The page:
Search All Research Studies
AHRQ Research Studies Date
AHRQ Research Studies
Sign up: AHRQ Research Studies Email updates
Research Studies is a monthly compilation of research articles funded by AHRQ or authored by AHRQ researchers and recently published in journals or newsletters.
Results1 to 2 of 2 Research Studies Displayed
Ibemere SO, Tanabe P, Bonnabeau E
Awareness and use of the sickle cell disease toolbox by primary care providers in North Carolina.
The authors developed a decision support tool for sickle cell disease (SCD) for SCD management (SCD Toolbox) based on the National Heart, Lung, and Blood Institute's SCD guidelines. Using data from primary care providers (PCPs) in North Carolina, they found that PCPs rarely co-managed with a specialist, had low awareness and use of the SCD Toolbox, and requested multiple formats for the toolbox.
Citation: Ibemere SO, Tanabe P, Bonnabeau E . Awareness and use of the sickle cell disease toolbox by primary care providers in North Carolina. J Prim Care Community Health 2021 Jan-Dec;12:21501327211049050. doi: 10.1177/21501327211049050..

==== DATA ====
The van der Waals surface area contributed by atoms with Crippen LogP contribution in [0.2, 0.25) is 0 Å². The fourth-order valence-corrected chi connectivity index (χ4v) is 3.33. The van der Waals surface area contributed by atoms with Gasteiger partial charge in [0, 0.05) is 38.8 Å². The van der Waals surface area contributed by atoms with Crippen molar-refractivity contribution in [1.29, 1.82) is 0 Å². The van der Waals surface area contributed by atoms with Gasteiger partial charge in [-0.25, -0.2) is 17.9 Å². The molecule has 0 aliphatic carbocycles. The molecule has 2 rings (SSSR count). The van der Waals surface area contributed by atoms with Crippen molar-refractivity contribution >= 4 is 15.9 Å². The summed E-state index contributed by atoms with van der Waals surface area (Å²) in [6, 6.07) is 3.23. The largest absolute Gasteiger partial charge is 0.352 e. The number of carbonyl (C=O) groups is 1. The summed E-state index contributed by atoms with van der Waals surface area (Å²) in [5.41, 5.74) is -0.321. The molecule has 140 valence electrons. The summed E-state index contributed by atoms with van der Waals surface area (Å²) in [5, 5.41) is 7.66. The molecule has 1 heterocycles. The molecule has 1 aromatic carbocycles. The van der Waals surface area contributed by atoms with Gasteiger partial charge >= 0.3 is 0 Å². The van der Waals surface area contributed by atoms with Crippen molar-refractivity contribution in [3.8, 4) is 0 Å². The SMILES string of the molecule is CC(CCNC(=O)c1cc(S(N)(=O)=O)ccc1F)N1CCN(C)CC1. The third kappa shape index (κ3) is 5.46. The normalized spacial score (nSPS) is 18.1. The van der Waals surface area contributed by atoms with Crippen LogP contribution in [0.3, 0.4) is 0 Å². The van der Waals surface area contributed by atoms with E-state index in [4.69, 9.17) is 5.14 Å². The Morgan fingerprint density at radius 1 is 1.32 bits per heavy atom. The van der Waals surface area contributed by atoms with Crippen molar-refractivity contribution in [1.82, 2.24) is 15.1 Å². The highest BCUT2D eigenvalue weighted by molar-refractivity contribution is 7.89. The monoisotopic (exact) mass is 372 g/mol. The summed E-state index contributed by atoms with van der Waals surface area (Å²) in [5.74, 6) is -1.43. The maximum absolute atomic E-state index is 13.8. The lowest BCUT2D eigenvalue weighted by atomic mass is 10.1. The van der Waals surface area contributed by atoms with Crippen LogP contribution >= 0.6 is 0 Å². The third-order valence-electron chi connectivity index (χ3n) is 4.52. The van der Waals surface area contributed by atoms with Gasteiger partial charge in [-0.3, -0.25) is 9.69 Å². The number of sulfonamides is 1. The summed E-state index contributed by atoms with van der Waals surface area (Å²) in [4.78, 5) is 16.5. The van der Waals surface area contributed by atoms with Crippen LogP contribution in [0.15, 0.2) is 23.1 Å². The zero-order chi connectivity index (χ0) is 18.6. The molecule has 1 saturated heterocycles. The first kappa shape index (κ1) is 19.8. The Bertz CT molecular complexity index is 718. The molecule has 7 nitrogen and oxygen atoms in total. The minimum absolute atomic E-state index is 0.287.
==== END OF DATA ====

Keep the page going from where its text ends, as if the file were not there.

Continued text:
Keywords: Sickle Cell Disease, Primary Care, Chronic Conditions, Decision Making, Evidence-Based Practice
Schulz GL, Kelly KP, Holtmann M
Navigating decisional conflict as a family when facing the decision of stem cell transplant for a child or adolescent with sickle cell disease.
Patients with sickle cell disease (SCD) face unpredictable disease, with stem cell transplant being a curative treatment option with risks. The aim of this study was to describe the level and source of decisional conflict in families of children/adolescents with SCD facing a transplant decision. The investigators concluded that varying levels and sources of decisional conflict existed in pediatric patients with SCD and their families considering transplant.
Citation: Schulz GL, Kelly KP, Holtmann M . Navigating decisional conflict as a family when facing the decision of stem cell transplant for a child or adolescent with sickle cell disease. Patient Educ Couns 2021 May;104(5):1086-93. doi: 10.1016/j.pec.2020.10.011..
Keywords: Children/Adolescents, Sickle Cell Disease, Chronic Conditions, Transplantation, Decision Making